On January 4, 1963 Inspectors Agnew and Sullivan met John Burke at the Field Cafe on Blue Hill Avenue, Dorchester, where he was seated in a booth with friends. Inspector Agnew, after advising John of his rights, asked John if he would talk with them, and John stepped outside and entered an automobile with the inspectors. In the car Inspector Agnew again advised John of his right not to talk with them, of his right not to answer any questions, and of his right to counsel. The inspectors then advised John that they would like to see the carrier uniform. John said that they could and that it was at his home. The three drove to 99 Harvard Street, were led into the front bedroom by John who, after being advised of his right not "to show us this stuff" by Inspector Agnew, produced some articles of uniform including two pair of pants and a jacket. The inspectors requested and were granted permission to examine the pockets of the garments and Inspector Agnew, after advising John of his rights for a fourth time that day, patted the pockets of one of the carrier uniform pants and discovered two 45 caliber automatic live cartridges therein. The inspectors requested and were granted permission by John to take the jacket, pants and cartridges. There was no evidence offered indicating that the jacket observed by the police at 174 Harvard Street at 2:30 a. m. December 27 was the same jacket voluntarily turned over by John Burke on January 4, 1963. Before leaving the premises the inspectors received a written authorization signed by John Burke which reads as follows:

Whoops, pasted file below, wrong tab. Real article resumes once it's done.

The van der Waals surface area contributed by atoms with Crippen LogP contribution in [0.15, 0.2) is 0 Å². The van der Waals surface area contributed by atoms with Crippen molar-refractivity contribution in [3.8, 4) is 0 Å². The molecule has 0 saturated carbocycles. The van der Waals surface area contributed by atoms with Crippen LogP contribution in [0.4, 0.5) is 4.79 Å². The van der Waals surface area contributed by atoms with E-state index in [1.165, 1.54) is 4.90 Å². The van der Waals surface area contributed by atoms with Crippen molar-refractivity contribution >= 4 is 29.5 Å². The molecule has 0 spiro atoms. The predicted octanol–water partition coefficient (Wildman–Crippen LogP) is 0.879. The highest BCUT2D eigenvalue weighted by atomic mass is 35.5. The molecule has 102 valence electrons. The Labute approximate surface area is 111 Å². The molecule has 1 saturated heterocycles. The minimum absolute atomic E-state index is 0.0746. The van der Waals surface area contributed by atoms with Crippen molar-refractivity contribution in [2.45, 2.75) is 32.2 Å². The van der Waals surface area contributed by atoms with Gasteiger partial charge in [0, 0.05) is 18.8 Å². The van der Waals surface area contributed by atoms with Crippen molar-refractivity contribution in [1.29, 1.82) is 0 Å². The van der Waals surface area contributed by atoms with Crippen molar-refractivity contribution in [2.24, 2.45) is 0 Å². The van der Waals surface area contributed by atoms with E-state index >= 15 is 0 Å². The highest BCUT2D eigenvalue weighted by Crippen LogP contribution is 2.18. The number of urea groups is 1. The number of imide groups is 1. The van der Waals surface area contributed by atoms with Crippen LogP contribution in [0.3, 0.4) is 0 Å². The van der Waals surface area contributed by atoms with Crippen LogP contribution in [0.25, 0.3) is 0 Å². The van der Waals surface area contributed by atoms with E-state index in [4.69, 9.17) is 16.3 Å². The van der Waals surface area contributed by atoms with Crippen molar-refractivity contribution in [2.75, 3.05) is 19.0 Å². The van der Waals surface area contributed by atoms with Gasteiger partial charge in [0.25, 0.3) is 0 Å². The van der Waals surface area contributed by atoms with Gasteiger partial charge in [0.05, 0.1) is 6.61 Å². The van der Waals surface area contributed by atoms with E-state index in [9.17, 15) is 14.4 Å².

"I, John E. Burke, invited Postal Inspectors Agnew and Sullivan into my apartment, 99 Harvard Street, Dorchester, in order for them to examine my letter carrier uniforms.

"I was advised by the Inspectors before coming to my apartment that I did not have to show them anything or let them in the apartment or even talk to them. They advised me I was a suspect in the robbery of a mail truck which occurred on December 20, 1962.